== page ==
READING PUBLIC SCHOOLS

READING PUBLIC SCHOOLS

READING - In a live experiment of a proposal to stage the COVID-19 surveillance at a singular location this year, School officials will relaunch a local “pooled testing” program at the Killam Elementary School tomorrow afternoon.

In a message recorded last week but posted to social media earlier this week, Schools’ Superintendent Dr. Thomas Milaschewski advised parents that all students and teachers can avail themselves of the optional COVID-19 testing service between the hours of 1:30 p.m. and 3:30 p.m. on Friday.

According to Milascheweki, with school nurses already tasked with administering a separate “test-and-stay” program and contact tracing duties, he hopes to continue using the Killam Elementary School as a districtwide center for the second state-sanctioned COVID-19 testing initiative.

“Next week, we plan to offer pool testing to our students, particularly those who aren’t vaccinated,” the superintendent explained in the recent video message. “It’s an option for students across the district, even though it’s just housed at the Killam.”

In a COVID-19 surveillance program that was first used by colleges and universities, pooled testing involves multiple individuals providing biological samples for inclusion in a single polymerase chain reaction testing vial.

Though not a viable method for identifying individual COVID-19 cases, the surveillance tool is used to give a snapshot of the scale of disease outbreaks within large populations.

Because multiple people are tested at once, the pooled testing program has been promoted by the Department of Elementary and Secondary Education (DESE) as a cheap and less-labor intensive way to quickly find and isolate infected students and staff members.

Per the testing protocol, up to six people provide samples for each vial, and if that batch returns a negative result, all of those individuals are presumed to be COVID-19 free.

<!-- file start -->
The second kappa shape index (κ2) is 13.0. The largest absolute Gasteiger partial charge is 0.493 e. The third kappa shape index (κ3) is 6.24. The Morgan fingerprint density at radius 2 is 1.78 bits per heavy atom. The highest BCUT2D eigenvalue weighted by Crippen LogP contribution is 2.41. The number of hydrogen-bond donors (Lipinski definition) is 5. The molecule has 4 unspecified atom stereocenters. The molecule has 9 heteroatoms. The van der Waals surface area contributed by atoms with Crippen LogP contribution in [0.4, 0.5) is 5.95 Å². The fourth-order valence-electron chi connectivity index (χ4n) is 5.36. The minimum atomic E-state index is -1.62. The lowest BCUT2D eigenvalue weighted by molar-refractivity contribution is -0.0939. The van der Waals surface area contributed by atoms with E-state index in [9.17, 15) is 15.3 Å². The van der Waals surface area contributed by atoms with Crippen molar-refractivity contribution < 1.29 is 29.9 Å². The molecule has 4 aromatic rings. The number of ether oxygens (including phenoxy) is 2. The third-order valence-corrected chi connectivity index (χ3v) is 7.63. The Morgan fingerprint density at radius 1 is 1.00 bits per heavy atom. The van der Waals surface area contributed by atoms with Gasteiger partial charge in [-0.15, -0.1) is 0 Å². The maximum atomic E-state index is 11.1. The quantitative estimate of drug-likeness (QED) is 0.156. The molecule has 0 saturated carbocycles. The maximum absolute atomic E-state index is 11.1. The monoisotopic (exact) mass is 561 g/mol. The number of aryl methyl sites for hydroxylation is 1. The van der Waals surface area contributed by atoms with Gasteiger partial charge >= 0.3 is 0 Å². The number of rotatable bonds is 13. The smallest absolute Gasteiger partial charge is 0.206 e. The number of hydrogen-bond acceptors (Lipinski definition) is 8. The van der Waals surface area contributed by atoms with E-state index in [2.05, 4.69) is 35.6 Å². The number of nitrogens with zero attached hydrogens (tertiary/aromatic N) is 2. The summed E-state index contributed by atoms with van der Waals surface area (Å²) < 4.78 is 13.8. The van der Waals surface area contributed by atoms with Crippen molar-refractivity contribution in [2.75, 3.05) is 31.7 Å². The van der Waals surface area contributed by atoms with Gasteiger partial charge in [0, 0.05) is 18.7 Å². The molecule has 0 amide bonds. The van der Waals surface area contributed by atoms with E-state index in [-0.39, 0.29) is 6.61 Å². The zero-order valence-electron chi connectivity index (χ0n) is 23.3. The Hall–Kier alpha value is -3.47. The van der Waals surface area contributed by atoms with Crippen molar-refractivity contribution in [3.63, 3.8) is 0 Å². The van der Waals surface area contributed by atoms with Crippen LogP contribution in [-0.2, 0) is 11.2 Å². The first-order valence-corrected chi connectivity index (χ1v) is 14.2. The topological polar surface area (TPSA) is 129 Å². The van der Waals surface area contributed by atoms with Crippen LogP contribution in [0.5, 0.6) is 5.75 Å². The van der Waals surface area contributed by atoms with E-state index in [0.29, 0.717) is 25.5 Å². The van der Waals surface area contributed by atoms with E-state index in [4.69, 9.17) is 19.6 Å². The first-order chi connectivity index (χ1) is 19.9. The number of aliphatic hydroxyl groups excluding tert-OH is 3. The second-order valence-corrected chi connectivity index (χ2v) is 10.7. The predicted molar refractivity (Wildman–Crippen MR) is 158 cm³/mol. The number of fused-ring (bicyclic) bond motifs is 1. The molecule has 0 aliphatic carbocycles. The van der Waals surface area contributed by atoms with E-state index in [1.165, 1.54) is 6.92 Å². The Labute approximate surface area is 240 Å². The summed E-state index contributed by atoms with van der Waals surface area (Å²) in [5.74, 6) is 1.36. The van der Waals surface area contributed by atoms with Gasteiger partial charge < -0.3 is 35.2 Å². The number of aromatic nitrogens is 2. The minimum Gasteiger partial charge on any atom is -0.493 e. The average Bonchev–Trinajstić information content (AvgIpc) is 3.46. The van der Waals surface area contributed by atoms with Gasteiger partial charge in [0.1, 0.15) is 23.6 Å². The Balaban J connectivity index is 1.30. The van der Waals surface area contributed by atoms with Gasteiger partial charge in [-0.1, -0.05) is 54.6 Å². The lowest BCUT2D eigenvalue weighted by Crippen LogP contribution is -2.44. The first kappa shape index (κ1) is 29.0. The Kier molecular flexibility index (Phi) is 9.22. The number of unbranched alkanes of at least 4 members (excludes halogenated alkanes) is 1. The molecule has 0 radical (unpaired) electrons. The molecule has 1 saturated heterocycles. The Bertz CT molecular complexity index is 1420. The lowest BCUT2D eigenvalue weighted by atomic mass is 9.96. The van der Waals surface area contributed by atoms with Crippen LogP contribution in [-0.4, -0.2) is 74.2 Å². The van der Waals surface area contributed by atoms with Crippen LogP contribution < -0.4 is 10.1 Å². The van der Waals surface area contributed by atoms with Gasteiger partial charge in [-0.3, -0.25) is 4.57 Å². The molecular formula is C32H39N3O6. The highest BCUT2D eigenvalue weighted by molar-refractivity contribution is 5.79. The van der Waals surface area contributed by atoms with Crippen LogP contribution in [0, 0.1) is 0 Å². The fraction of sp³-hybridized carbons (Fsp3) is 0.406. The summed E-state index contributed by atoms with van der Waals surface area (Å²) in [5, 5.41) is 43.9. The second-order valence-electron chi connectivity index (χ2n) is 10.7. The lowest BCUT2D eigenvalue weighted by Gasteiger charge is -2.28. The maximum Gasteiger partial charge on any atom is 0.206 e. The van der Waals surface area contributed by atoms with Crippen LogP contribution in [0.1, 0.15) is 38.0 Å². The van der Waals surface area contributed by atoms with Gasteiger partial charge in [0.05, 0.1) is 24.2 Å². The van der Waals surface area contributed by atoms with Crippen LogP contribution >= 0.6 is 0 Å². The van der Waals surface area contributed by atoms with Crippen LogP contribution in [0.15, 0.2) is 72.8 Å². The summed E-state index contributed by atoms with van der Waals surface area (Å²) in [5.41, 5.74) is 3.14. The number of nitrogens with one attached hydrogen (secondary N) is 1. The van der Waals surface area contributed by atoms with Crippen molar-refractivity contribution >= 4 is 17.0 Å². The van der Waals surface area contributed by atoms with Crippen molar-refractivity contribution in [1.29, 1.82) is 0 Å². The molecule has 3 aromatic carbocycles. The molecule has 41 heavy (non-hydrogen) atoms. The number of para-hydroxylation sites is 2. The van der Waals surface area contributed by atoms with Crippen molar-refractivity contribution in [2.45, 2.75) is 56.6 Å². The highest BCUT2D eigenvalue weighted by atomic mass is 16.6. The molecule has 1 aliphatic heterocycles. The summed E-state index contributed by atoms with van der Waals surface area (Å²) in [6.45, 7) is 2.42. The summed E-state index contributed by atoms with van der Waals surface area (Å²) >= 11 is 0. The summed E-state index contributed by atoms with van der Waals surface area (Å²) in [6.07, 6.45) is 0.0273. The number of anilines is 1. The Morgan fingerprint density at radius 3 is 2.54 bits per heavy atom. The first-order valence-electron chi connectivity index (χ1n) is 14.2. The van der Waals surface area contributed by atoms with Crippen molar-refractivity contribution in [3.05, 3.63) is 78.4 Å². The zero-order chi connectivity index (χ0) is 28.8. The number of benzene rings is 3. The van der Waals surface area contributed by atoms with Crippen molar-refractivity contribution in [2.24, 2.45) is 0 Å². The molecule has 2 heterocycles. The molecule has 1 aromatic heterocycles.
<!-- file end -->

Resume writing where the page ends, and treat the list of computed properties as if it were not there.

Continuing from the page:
However, on the flip-side, because a solitary sick individual could be the cause of a positive result, each person who provided a sample in a pooled kit with a positive finding will have to seek out a follow-up polymerase chain reaction (PCR) test.

Last February, Reading agreed to partake in DESE’s pooled-testing initiative, which is again being offered to the district this year free-of-charge.

In a major change to the program, students and staff members who participate in the testing during the 2021-2022 academic year will provide two samples on a weekly basis.

DESE says by providing two specimens, local school officials won’t have to chase after and schedule follow-up tests for individuals in the event that a pooled test turns up positive. Instead, testing clinicians will already be in possession of the individual samples needed to identify the person(s) who have contracted COVID-19.

Local participation in pooled testing program will theoretically be lower than last year, because individuals who are vaccinated are encouraged not to partake in the testing option.

The district has also enrolled in a separate test-and-stay initiative this year aimed at limiting extended student absences from the classroom due to quarantine orders.

Under test-and-stay, participating students who have come into close contact with a person who contracted with COVID-19 can escape 10-day stay-at-home orders by testing negative for the viral infection via a BiNax Now antigen test.

Unlike PCR tests, which search for a segment of DNA found in the SARS-Cov-2 virus that causes COVID-19, BiNax Now is designed to hone-in on spike proteins that cover the surface of the pathogen. Unlike PCR test, which can take days to complete, BiNax Now kits return results in a matter of minutes.

According to Milaschewski, as of last week, at least 195 students and teachers were allowed to stay within the classroom rather than submit to quarantine orders thanks to the test-and-stay protocols. School nurses, who are required to take specimens for testing on a daily basis for qualifying individuals, have reportedly administered more than 700 antigen tests since the resumption of classes in September.

“We’re really thankful to all our nurses for their work on the test-and-stay program, which has allowed us to keep students out of traditional quarantine programs,” said the superintendent.

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